The nectar is gone out of the stargazer lilies, Ezra. Their colorless, brittle petals dip toward the salt crust of the dry lakebed. A prophet preaches from the toppled ruins along the steep embankment where shallow tides used to deposit crabs and kelp and silty mud every evening. Now sundried, empty shells lie scattered where they crunch under my feet. And you, Ezra, threw yourself under a falling temple column the first chance you got. Left me to dig you out of the rubble only to bury you again.
I buried you far outside town in the desert beside the dry hollow husk that remains of the tallest tree in your family’s orchard. Where we would sit and drink apple wine and make love on summer evenings when the world was still green.
I returned to town and let the prophet take my head in his hands to look at me with eyes like the bulging ommateum of an insect. He said, “How lonely it must be to only see one thing at a time.” He touched my eyes as if scales might fall at the brush of his fingertips. “Now tell me what you see,” the prophet commanded.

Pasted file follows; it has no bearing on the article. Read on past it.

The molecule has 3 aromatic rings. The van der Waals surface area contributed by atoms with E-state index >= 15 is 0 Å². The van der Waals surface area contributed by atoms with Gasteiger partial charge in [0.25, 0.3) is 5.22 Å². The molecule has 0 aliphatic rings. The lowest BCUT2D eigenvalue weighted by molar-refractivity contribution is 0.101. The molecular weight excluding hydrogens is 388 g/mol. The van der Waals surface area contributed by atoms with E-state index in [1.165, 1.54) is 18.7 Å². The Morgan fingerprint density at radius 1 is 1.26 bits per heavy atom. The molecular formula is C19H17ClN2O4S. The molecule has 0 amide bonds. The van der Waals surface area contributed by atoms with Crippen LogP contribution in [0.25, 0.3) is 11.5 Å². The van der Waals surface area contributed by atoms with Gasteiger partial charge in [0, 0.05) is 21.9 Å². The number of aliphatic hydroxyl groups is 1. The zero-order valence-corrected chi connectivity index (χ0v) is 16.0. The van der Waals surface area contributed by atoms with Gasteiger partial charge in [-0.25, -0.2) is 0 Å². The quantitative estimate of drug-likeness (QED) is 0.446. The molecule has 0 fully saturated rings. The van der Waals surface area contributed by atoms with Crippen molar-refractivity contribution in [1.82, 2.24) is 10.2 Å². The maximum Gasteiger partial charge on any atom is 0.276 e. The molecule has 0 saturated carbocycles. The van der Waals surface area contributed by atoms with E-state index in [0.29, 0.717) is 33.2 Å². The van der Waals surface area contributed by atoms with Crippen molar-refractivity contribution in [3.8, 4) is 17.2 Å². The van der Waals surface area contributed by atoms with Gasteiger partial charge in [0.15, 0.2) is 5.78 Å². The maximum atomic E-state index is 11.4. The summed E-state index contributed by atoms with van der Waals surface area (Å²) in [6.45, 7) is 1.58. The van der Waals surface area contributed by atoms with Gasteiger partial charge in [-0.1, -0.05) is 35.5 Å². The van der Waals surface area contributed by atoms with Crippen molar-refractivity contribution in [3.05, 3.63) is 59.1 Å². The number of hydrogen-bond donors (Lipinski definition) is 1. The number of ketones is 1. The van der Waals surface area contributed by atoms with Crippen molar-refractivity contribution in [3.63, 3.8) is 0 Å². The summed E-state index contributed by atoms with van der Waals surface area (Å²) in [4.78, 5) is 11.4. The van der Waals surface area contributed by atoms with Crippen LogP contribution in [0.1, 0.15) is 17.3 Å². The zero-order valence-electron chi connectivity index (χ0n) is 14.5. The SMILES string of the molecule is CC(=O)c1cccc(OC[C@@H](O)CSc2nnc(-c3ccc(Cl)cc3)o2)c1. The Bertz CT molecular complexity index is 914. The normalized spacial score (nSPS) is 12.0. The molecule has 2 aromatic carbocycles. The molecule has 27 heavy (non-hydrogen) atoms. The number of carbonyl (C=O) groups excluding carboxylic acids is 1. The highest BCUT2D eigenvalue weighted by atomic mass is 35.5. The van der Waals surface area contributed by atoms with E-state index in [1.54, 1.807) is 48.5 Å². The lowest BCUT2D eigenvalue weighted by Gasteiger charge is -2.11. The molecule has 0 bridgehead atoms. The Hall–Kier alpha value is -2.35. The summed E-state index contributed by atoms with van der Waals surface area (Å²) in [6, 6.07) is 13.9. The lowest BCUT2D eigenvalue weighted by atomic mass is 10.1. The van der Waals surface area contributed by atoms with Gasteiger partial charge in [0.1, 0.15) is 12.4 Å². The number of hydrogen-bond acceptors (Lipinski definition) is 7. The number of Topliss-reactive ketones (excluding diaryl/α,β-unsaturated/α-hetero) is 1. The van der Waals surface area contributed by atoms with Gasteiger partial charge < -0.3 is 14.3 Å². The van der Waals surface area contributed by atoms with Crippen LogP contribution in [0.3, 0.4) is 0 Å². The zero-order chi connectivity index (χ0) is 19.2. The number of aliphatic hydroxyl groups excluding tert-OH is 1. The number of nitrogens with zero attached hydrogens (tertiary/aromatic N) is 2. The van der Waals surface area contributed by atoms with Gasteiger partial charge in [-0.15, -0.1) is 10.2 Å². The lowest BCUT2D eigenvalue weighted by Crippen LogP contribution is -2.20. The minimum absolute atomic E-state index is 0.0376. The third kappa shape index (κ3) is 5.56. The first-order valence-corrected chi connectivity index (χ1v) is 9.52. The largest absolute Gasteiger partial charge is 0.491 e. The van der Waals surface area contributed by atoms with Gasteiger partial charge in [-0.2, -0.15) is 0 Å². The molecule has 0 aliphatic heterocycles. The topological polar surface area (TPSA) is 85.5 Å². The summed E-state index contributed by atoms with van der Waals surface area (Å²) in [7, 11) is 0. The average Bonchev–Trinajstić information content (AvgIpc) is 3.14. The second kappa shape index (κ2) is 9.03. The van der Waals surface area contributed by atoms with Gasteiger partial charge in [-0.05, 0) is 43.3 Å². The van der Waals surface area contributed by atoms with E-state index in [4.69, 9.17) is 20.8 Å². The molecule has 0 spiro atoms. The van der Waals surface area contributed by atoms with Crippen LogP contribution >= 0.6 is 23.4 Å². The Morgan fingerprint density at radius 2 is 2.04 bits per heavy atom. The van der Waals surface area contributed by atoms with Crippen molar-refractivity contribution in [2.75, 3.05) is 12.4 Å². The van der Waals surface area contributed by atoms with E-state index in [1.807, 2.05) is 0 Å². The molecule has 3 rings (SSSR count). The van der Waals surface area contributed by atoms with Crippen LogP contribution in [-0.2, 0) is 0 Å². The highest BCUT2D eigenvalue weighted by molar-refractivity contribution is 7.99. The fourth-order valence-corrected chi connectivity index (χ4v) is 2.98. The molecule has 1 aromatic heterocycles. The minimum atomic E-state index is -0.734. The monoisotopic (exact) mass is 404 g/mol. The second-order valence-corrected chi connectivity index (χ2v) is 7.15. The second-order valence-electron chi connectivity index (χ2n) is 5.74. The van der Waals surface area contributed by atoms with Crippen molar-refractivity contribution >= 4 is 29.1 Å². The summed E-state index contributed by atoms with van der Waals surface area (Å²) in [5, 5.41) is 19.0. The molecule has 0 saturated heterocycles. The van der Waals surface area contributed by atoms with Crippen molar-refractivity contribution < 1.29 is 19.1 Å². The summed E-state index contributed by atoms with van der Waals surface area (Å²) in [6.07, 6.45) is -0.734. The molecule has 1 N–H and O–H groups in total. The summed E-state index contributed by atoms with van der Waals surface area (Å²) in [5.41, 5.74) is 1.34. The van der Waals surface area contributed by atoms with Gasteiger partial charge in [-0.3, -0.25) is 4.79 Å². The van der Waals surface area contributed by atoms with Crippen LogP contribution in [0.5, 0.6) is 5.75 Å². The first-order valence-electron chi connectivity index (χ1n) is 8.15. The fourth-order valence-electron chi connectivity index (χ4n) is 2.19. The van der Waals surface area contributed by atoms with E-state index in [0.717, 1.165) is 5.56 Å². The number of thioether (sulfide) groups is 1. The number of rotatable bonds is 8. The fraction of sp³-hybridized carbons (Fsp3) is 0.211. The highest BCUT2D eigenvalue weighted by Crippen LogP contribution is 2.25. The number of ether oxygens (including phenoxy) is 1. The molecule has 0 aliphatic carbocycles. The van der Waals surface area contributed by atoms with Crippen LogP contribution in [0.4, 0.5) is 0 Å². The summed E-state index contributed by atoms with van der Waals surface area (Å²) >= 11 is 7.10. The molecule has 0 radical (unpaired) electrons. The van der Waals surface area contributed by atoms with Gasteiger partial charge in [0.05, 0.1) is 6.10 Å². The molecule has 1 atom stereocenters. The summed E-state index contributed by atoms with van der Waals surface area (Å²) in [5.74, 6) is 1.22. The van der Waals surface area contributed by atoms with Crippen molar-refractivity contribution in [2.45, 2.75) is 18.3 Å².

I didn’t tell him, Ezra, that all I see is you—you surrounding me, the comfort of the smallness I felt in your arms. How I was in love with your sadness even more than I was in love with you.
So I said, “The past, prophet. I see only the past.”
The prophet banished me from the town, where the people no longer believe in a time that came before. They believe in a future filled with water and vineyards and nectar, living as if it is already happening and dying because it isn’t.
I live on the lakebed now, far from memories of life. I dig for water as if I might convince the lake to return if I find what’s left of it underground. But my hands are cracked and blistered, and my wells haven’t drawn a drop. I sleep in the earth every night to feel closer to you, Ezra, but nothing has grown in your place and even from my bed underground, I can hear the prophet speaking to the townspeople. His voice carries past the ruins of the temple and across the flat desert into the night.